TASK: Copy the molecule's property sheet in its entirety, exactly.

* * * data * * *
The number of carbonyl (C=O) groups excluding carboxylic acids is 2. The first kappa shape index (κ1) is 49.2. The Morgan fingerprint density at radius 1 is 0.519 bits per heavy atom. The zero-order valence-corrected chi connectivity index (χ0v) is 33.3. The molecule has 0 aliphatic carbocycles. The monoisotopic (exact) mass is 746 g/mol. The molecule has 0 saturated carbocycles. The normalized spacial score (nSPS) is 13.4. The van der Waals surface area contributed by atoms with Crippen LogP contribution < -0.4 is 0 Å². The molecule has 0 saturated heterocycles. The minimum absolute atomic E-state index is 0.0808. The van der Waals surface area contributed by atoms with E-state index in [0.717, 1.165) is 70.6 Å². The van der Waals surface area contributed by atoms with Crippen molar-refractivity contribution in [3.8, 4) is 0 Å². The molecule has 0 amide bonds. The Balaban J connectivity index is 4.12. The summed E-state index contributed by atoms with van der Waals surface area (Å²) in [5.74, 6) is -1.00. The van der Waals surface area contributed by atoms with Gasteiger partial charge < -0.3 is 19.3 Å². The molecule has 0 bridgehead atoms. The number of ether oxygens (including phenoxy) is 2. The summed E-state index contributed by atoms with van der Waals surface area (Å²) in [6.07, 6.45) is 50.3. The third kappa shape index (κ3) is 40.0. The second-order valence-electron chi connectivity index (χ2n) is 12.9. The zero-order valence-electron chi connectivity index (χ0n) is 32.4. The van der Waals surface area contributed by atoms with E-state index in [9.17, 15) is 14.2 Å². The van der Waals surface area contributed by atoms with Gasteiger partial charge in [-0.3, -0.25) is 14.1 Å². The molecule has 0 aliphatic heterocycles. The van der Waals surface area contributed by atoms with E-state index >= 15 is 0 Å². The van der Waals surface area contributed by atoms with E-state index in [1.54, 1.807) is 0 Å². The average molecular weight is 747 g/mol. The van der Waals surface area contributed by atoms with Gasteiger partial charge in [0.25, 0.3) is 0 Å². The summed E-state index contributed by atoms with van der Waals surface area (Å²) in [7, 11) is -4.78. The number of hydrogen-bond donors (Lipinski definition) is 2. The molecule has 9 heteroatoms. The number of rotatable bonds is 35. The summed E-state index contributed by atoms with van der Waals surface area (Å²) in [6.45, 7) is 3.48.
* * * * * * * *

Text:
The number of carbonyl (C=O) groups excluding carboxylic acids is 2. The first kappa shape index (κ1) is 49.2. The Morgan fingerprint density at radius 1 is 0.519 bits per heavy atom. The zero-order valence-corrected chi connectivity index (χ0v) is 33.3. The molecule has 0 aliphatic carbocycles. The monoisotopic (exact) mass is 746 g/mol. The molecule has 0 saturated carbocycles. The normalized spacial score (nSPS) is 13.4. The van der Waals surface area contributed by atoms with Crippen LogP contribution < -0.4 is 0 Å². The molecule has 0 saturated heterocycles. The minimum absolute atomic E-state index is 0.0808. The van der Waals surface area contributed by atoms with E-state index in [0.717, 1.165) is 70.6 Å². The van der Waals surface area contributed by atoms with Crippen molar-refractivity contribution in [3.8, 4) is 0 Å². The molecule has 0 amide bonds. The Balaban J connectivity index is 4.12. The summed E-state index contributed by atoms with van der Waals surface area (Å²) in [5.74, 6) is -1.00. The van der Waals surface area contributed by atoms with Gasteiger partial charge < -0.3 is 19.3 Å². The molecule has 0 bridgehead atoms. The number of ether oxygens (including phenoxy) is 2. The summed E-state index contributed by atoms with van der Waals surface area (Å²) in [6.07, 6.45) is 50.3. The third kappa shape index (κ3) is 40.0. The second-order valence-electron chi connectivity index (χ2n) is 12.9. The zero-order valence-electron chi connectivity index (χ0n) is 32.4. The van der Waals surface area contributed by atoms with E-state index in [9.17, 15) is 14.2 Å². The van der Waals surface area contributed by atoms with Gasteiger partial charge in [-0.3, -0.25) is 14.1 Å². The molecule has 0 aliphatic heterocycles. The van der Waals surface area contributed by atoms with E-state index >= 15 is 0 Å². The van der Waals surface area contributed by atoms with E-state index in [1.54, 1.807) is 0 Å². The average molecular weight is 747 g/mol. The van der Waals surface area contributed by atoms with Gasteiger partial charge in [0.25, 0.3) is 0 Å². The summed E-state index contributed by atoms with van der Waals surface area (Å²) in [7, 11) is -4.78. The number of hydrogen-bond donors (Lipinski definition) is 2. The molecule has 9 heteroatoms. The number of rotatable bonds is 35. The summed E-state index contributed by atoms with van der Waals surface area (Å²) in [6.45, 7) is 3.48.